Haiti is ranked the most food-insecure country in the Western Hemisphere. Haiti now relies on food imports for 60 per cent of food consumption, including as much as 80 percent of all rice. Decades of farmland being used for mass export mono-crops like sugar, mangos and coffee leave less land for smaller scale self-sustenance farming. In the wake of the 2010 earthquake that claimed the lives of up to 300,000 people, more than $10 billion was pledged by the international community. Of that, only about $4 billion has been allocated, but not all of it spent. And of the money that was allocated toward economic development, it tends to benefit the giver more than the receiver.
"The best way to help someone is to listen to what they want," Prof. Yasmine Shamsie of Wilfrid Laurier University in Waterloo, Ont., says. "In Haiti, a little less help would be useful."
Caracol Industrial Park is a prime example. In 2012, then U.S. secretary of State Hillary Clinton — along with Bill Clinton, who was the UN special envoy to Haiti — oversaw the official opening of Caracol. The industrial park was financed by $224 million US in subsidies from mostly American partners. The biggest employer at the park is Sae-A, a Korean clothing manufacturer that supplies major U.S. retailers like Walmart, the Gap and Old Navy. But to get the industrial park open, 450 farmers who relied on the land for subsistence had to be removed from their fertile plots. Some were only given five days' notice before the bulldozers moved in to clear the land.
Sae-A currently employs just over 5,000 factory workers — mostly women under age 30 — at minimum wage, which is roughly $5 US per day. Chérestal says a living wage that would provide three square meals a day in Haiti would be at least double that. "People take these jobs because there are no other options," says Chérestal, who points out that many employees don't last more than a year or two. Some of the women she spoke to, took the job out of desperation. "This is not a job to lift themselves out of poverty. It's just a job that is allowing them to survive right now."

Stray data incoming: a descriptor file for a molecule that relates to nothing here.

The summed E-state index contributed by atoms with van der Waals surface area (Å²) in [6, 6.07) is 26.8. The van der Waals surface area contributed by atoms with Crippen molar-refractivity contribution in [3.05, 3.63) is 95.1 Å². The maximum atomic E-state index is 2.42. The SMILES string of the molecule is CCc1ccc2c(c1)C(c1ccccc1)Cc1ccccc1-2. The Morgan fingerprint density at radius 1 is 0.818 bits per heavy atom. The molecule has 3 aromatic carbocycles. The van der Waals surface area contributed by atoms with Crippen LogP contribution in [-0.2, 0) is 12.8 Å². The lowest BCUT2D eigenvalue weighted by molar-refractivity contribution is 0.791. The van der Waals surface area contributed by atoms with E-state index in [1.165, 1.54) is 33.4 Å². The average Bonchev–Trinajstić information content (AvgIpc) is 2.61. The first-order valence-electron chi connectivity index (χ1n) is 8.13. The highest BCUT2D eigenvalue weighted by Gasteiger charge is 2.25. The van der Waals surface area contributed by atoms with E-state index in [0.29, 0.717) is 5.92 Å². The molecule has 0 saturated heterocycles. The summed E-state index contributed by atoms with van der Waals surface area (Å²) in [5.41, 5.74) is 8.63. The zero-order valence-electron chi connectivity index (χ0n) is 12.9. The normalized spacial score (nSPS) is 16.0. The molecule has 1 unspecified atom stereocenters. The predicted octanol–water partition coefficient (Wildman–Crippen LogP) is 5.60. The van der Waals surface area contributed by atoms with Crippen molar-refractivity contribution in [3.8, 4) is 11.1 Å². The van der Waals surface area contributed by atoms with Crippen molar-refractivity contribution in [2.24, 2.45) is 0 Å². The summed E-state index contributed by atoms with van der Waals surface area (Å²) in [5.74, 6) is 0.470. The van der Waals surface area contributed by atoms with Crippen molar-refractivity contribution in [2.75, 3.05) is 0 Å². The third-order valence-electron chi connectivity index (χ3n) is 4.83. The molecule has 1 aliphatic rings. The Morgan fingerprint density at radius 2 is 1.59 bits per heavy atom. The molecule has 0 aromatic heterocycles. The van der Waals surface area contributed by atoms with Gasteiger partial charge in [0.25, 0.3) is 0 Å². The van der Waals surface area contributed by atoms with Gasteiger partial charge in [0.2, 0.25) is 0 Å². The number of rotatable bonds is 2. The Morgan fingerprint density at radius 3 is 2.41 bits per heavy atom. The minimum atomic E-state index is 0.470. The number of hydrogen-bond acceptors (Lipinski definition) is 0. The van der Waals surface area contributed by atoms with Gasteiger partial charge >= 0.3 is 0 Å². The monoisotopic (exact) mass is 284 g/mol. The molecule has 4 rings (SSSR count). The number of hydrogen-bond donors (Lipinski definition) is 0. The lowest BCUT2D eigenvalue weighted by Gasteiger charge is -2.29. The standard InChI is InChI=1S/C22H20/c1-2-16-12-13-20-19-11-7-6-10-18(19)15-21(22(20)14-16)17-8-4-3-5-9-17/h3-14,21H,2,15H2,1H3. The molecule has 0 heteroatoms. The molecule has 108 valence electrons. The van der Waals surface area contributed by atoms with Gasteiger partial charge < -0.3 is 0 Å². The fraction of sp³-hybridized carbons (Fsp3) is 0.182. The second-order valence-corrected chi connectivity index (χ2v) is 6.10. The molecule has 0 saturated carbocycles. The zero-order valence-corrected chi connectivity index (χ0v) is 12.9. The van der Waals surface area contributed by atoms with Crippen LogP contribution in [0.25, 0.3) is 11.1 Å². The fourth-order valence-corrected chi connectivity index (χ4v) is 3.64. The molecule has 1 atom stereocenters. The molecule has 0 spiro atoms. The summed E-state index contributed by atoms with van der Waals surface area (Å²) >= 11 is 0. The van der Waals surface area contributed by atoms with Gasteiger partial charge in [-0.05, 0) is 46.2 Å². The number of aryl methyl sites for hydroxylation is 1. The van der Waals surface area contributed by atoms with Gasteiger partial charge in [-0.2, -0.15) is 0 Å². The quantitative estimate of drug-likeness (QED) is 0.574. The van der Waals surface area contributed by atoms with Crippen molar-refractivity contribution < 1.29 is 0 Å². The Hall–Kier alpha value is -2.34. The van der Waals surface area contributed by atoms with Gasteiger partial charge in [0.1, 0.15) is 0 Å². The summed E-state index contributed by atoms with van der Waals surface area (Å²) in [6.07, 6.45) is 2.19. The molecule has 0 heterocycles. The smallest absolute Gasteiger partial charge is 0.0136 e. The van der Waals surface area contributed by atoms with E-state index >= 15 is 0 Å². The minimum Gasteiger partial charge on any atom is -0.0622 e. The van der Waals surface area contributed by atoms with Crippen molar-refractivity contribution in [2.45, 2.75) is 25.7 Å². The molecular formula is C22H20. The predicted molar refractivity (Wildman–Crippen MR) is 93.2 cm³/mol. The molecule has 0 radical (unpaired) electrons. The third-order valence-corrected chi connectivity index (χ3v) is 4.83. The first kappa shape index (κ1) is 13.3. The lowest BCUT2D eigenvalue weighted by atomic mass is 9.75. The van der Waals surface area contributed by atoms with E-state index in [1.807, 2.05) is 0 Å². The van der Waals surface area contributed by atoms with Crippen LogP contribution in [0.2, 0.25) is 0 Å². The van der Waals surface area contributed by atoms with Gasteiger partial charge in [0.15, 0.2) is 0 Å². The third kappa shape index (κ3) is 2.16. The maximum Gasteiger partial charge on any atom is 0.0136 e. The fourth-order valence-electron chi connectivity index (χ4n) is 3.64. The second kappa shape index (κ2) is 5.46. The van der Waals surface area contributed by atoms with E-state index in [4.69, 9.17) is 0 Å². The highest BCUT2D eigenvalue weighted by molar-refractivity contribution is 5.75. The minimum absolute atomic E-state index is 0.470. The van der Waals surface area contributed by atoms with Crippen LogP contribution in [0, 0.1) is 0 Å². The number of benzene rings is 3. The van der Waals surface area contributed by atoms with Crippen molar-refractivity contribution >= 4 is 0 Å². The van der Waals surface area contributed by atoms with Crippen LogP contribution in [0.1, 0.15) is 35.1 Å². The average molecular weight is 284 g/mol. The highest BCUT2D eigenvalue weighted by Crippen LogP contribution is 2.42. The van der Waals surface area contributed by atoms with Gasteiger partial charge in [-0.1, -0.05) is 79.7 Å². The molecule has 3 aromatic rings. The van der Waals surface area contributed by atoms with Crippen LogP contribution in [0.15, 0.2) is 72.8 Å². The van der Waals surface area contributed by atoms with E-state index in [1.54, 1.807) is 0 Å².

The entire Caracol Industrial Park currently employs 5,500 people — far short of the original goal (the factory zone was estimated to provide upward of 60,000 jobs.)
PhD graduate Marylynn Steckley spent nearly six years with her young family living in Haiti, both as an aid worker and as a researcher. "I'm now struggling to see what the good ways of helping are," Steckley says. "Wealthy nations continue to cause disaster, poverty in Haiti. And the path to understanding is looking at how we contribute to that destruction." She explains "Caracol is a prime example of bad help. The interests of the market, the interest of foreigners are prioritized over the majority of people who are impoverished in Haiti. The idea is that Haitian employees continue to make very minimum wages that barely provide for their subsistence while foreign companies extract the profits from their labour."
Haitian activist Harry Nicolas, who for decades has promoted local food production in the country as a solution to food insecurity. "We need to resolve our own problems," Nicolas says. "I would one day like to see a Haitian give aid to a foreigner." There is a domino effect triggered by import-dependence, Nicolas says. "Haiti is a small country that doesn't have a responsible state that can control what comes in. So we are all exposed to whatever comes in, and its foreigners making money. And imported food discourages Haitians from planting."